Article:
See also the Jimome.
- Rampant egotism or pioneering demonstrations of the personal genome concept? Both, I guess.
- How long before anyone can access their own genome?
- And would you want to? I think I would…
It’s difficult for bioinformaticians to publish in so-called “high impact” journals at all, never mind as first author. Many of us are not group leaders with tightly-defined research programs; we are the “go to” guys, happy to apply our skills to any dataset that comes our way. In academia at least, we’re caught somewhere between research scientist and IT support. It can be a frustrating life.
So it’s good to see that Nature, a journal not renowned for publishing articles with a strong computational biology component, has seen fit to publish this:
Structure-based activity prediction for an enzyme of unknown function
Hermann, JC et al. (2007)
Nature 448: 775-779.
Abstract | Full text | N & V
It’s a fascinating piece of work. The authors started with an enzyme of unknown activity from Thermotoga maritima, a thermophilic bacterium. Initial structure/sequence analysis suggested a superfamily for the enzyme. They then compiled a list of ~ 4 000 potential substrates, modelled tetrahedral intermediates that could resemble the transition state for each one and performed docking simulations of each model with a model of the enzyme active site. This generated 4 candidate substrates, 3 of which were confirmed by biochemical assay. For a finale, they determined a crystal structure for the enzyme + bound product which agreed closely with the model and identified a new metabolic pathway for orthologues of the enzyme in other genomes.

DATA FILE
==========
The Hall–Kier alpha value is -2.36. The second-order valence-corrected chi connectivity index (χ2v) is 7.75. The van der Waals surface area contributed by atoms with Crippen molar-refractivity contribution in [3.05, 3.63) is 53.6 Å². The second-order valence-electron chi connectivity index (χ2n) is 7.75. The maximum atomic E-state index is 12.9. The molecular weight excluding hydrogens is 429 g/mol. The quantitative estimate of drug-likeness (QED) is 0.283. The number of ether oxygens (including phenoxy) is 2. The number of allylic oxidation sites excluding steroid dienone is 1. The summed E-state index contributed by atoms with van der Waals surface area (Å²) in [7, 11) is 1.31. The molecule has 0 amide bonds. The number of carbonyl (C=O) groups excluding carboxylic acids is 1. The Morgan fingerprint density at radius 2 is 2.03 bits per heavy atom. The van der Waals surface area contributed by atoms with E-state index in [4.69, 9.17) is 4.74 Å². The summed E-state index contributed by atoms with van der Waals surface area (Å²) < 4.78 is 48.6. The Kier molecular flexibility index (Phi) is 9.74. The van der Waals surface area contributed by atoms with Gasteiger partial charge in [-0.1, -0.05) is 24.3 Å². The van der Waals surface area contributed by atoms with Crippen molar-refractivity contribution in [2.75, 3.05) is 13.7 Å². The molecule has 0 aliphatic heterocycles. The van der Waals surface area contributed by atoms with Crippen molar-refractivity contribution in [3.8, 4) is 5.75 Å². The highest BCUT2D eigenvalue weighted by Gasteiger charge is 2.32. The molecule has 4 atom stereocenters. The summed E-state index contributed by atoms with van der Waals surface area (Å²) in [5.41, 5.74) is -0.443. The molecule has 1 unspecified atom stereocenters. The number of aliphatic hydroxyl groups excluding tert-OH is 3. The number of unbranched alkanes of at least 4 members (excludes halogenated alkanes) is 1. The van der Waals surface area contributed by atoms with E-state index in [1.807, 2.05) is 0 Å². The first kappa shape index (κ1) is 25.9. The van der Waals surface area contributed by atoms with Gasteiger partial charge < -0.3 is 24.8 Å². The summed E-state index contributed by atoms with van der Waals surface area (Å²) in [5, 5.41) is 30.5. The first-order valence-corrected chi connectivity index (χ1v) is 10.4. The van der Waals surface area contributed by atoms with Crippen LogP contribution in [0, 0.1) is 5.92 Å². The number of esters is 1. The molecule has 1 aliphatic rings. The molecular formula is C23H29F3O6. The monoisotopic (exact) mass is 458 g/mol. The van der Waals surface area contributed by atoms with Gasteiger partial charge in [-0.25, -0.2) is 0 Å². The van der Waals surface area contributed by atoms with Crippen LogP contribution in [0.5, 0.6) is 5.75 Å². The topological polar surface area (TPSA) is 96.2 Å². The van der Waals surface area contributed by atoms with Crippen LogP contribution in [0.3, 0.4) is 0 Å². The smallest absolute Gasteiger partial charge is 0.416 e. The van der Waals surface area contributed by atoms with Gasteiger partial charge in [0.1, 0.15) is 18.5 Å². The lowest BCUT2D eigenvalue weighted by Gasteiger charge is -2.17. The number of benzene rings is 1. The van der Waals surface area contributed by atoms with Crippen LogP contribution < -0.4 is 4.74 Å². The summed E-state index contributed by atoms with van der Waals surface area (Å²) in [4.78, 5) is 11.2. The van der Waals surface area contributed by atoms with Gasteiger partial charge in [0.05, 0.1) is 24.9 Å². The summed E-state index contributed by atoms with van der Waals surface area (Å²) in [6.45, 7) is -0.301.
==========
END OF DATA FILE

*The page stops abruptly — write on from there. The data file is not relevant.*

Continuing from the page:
There are a few criticisms of the approach. This is a case where modelling was a good approximation to reality, but there are plenty of cases where that isn’t true. It also relies on quite a lot of prior knowledge concerning sequence/structure and metabolism, which isn’t available for many uncharacterised proteins. And it’s currently quite computationally expensive, so not exactly high-throughput, although that will change of course. Still, if you enjoy genome-scale bioinformatics and structural biology, it’s almost enough to make you drool.
Technorati Tags: nature, biochemistry, bioinformatics, enzyme
…Odile Crick, wife of Francis. Interestingly, the illustrator of the figure depicting the DNA double helix in that Nature paper:
In his memoir, “What Mad Pursuit,” Dr. Crick recalled going home that day and telling his wife of the historic discovery. Only years later, he wrote, had Mrs. Crick told him that she did not believe a word of it, saying, “You were always coming home and saying things like that, so naturally I thought nothing of it.”